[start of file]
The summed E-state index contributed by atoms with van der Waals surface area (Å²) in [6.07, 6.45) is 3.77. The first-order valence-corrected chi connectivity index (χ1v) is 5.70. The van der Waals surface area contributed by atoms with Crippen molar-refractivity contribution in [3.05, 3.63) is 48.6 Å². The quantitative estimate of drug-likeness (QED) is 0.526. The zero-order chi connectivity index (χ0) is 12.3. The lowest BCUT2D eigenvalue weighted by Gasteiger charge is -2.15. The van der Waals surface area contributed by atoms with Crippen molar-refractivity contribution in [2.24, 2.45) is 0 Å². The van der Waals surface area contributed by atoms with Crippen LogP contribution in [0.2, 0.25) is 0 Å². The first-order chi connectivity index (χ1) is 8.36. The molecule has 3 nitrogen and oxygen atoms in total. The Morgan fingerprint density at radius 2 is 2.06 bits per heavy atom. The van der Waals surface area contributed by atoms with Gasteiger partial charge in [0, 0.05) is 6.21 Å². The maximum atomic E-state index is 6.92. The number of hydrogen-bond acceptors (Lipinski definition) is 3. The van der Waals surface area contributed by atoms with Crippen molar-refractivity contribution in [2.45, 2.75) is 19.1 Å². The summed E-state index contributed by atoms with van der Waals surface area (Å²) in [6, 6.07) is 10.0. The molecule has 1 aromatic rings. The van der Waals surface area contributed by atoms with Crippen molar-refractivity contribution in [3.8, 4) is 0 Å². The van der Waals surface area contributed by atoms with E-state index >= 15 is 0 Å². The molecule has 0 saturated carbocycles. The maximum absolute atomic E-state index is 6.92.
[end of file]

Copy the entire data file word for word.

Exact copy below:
The summed E-state index contributed by atoms with van der Waals surface area (Å²) in [6.07, 6.45) is 3.77. The first-order valence-corrected chi connectivity index (χ1v) is 5.70. The van der Waals surface area contributed by atoms with Crippen molar-refractivity contribution in [3.05, 3.63) is 48.6 Å². The quantitative estimate of drug-likeness (QED) is 0.526. The zero-order chi connectivity index (χ0) is 12.3. The lowest BCUT2D eigenvalue weighted by Gasteiger charge is -2.15. The van der Waals surface area contributed by atoms with Crippen molar-refractivity contribution in [2.24, 2.45) is 0 Å². The van der Waals surface area contributed by atoms with Crippen LogP contribution in [0.2, 0.25) is 0 Å². The first-order chi connectivity index (χ1) is 8.36. The molecule has 3 nitrogen and oxygen atoms in total. The Morgan fingerprint density at radius 2 is 2.06 bits per heavy atom. The van der Waals surface area contributed by atoms with Gasteiger partial charge in [0, 0.05) is 6.21 Å². The maximum atomic E-state index is 6.92. The number of hydrogen-bond acceptors (Lipinski definition) is 3. The van der Waals surface area contributed by atoms with Crippen molar-refractivity contribution in [2.45, 2.75) is 19.1 Å². The summed E-state index contributed by atoms with van der Waals surface area (Å²) in [6, 6.07) is 10.0. The molecule has 1 aromatic rings. The van der Waals surface area contributed by atoms with Crippen molar-refractivity contribution in [3.8, 4) is 0 Å². The van der Waals surface area contributed by atoms with E-state index >= 15 is 0 Å². The molecule has 0 saturated carbocycles. The maximum absolute atomic E-state index is 6.92.